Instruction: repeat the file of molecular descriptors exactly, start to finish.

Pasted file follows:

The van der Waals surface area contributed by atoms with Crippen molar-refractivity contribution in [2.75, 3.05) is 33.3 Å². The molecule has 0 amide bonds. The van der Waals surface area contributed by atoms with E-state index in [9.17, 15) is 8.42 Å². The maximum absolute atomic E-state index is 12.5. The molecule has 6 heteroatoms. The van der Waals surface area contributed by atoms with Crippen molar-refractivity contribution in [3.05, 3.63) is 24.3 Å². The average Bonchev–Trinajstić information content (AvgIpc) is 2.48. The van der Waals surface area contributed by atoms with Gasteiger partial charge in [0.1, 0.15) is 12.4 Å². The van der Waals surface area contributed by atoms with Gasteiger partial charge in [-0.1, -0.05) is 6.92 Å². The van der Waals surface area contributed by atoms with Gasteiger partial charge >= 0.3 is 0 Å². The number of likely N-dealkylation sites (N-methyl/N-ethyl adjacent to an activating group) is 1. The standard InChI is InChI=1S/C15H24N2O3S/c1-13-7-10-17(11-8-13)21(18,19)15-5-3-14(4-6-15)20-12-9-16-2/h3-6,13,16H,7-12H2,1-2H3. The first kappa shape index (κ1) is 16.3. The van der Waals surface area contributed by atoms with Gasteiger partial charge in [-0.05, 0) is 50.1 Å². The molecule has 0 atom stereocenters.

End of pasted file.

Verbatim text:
The van der Waals surface area contributed by atoms with Crippen molar-refractivity contribution in [2.75, 3.05) is 33.3 Å². The molecule has 0 amide bonds. The van der Waals surface area contributed by atoms with E-state index in [9.17, 15) is 8.42 Å². The maximum absolute atomic E-state index is 12.5. The molecule has 6 heteroatoms. The van der Waals surface area contributed by atoms with Crippen molar-refractivity contribution in [3.05, 3.63) is 24.3 Å². The average Bonchev–Trinajstić information content (AvgIpc) is 2.48. The van der Waals surface area contributed by atoms with Gasteiger partial charge in [0.1, 0.15) is 12.4 Å². The van der Waals surface area contributed by atoms with Gasteiger partial charge in [-0.1, -0.05) is 6.92 Å². The van der Waals surface area contributed by atoms with Gasteiger partial charge >= 0.3 is 0 Å². The number of likely N-dealkylation sites (N-methyl/N-ethyl adjacent to an activating group) is 1. The standard InChI is InChI=1S/C15H24N2O3S/c1-13-7-10-17(11-8-13)21(18,19)15-5-3-14(4-6-15)20-12-9-16-2/h3-6,13,16H,7-12H2,1-2H3. The first kappa shape index (κ1) is 16.3. The van der Waals surface area contributed by atoms with Gasteiger partial charge in [-0.05, 0) is 50.1 Å². The molecule has 0 atom stereocenters.